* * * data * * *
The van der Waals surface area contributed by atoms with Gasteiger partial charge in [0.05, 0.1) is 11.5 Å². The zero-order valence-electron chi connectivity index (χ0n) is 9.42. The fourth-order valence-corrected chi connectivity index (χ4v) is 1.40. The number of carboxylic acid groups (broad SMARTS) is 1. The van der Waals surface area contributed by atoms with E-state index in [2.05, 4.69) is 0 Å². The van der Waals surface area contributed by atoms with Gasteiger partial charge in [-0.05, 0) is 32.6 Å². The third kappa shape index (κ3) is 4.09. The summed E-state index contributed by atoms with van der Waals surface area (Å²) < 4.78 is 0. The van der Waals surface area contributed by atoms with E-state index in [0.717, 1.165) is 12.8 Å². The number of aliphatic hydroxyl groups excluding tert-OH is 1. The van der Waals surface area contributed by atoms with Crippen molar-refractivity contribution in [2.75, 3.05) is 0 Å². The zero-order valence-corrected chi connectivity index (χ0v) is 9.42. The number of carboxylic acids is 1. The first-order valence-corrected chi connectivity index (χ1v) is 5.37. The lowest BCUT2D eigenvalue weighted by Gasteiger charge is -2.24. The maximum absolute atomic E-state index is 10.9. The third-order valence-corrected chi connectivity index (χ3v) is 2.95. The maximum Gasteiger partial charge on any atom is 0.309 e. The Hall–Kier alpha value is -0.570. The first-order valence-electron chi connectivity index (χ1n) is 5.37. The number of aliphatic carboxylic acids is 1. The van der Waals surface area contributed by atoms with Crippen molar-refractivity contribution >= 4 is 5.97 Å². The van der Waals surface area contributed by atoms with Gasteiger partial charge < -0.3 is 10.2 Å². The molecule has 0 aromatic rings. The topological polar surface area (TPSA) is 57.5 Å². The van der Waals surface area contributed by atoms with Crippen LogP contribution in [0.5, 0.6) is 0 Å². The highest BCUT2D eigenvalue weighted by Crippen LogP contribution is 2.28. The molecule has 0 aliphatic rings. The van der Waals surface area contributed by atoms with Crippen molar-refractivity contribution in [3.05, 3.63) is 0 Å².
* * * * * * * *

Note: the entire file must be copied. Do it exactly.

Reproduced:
The van der Waals surface area contributed by atoms with Gasteiger partial charge in [0.05, 0.1) is 11.5 Å². The zero-order valence-electron chi connectivity index (χ0n) is 9.42. The fourth-order valence-corrected chi connectivity index (χ4v) is 1.40. The number of carboxylic acid groups (broad SMARTS) is 1. The van der Waals surface area contributed by atoms with E-state index in [2.05, 4.69) is 0 Å². The van der Waals surface area contributed by atoms with Gasteiger partial charge in [-0.05, 0) is 32.6 Å². The third kappa shape index (κ3) is 4.09. The summed E-state index contributed by atoms with van der Waals surface area (Å²) < 4.78 is 0. The van der Waals surface area contributed by atoms with E-state index in [0.717, 1.165) is 12.8 Å². The number of aliphatic hydroxyl groups excluding tert-OH is 1. The van der Waals surface area contributed by atoms with Crippen molar-refractivity contribution in [2.75, 3.05) is 0 Å². The zero-order valence-corrected chi connectivity index (χ0v) is 9.42. The number of carboxylic acids is 1. The first-order valence-corrected chi connectivity index (χ1v) is 5.37. The lowest BCUT2D eigenvalue weighted by Gasteiger charge is -2.24. The maximum absolute atomic E-state index is 10.9. The third-order valence-corrected chi connectivity index (χ3v) is 2.95. The maximum Gasteiger partial charge on any atom is 0.309 e. The Hall–Kier alpha value is -0.570. The first-order valence-electron chi connectivity index (χ1n) is 5.37. The number of aliphatic carboxylic acids is 1. The van der Waals surface area contributed by atoms with Crippen molar-refractivity contribution >= 4 is 5.97 Å². The van der Waals surface area contributed by atoms with Gasteiger partial charge < -0.3 is 10.2 Å². The molecule has 0 aromatic rings. The topological polar surface area (TPSA) is 57.5 Å². The van der Waals surface area contributed by atoms with Crippen LogP contribution in [0.5, 0.6) is 0 Å². The highest BCUT2D eigenvalue weighted by Crippen LogP contribution is 2.28. The molecule has 0 aliphatic rings. The van der Waals surface area contributed by atoms with Crippen molar-refractivity contribution in [3.05, 3.63) is 0 Å².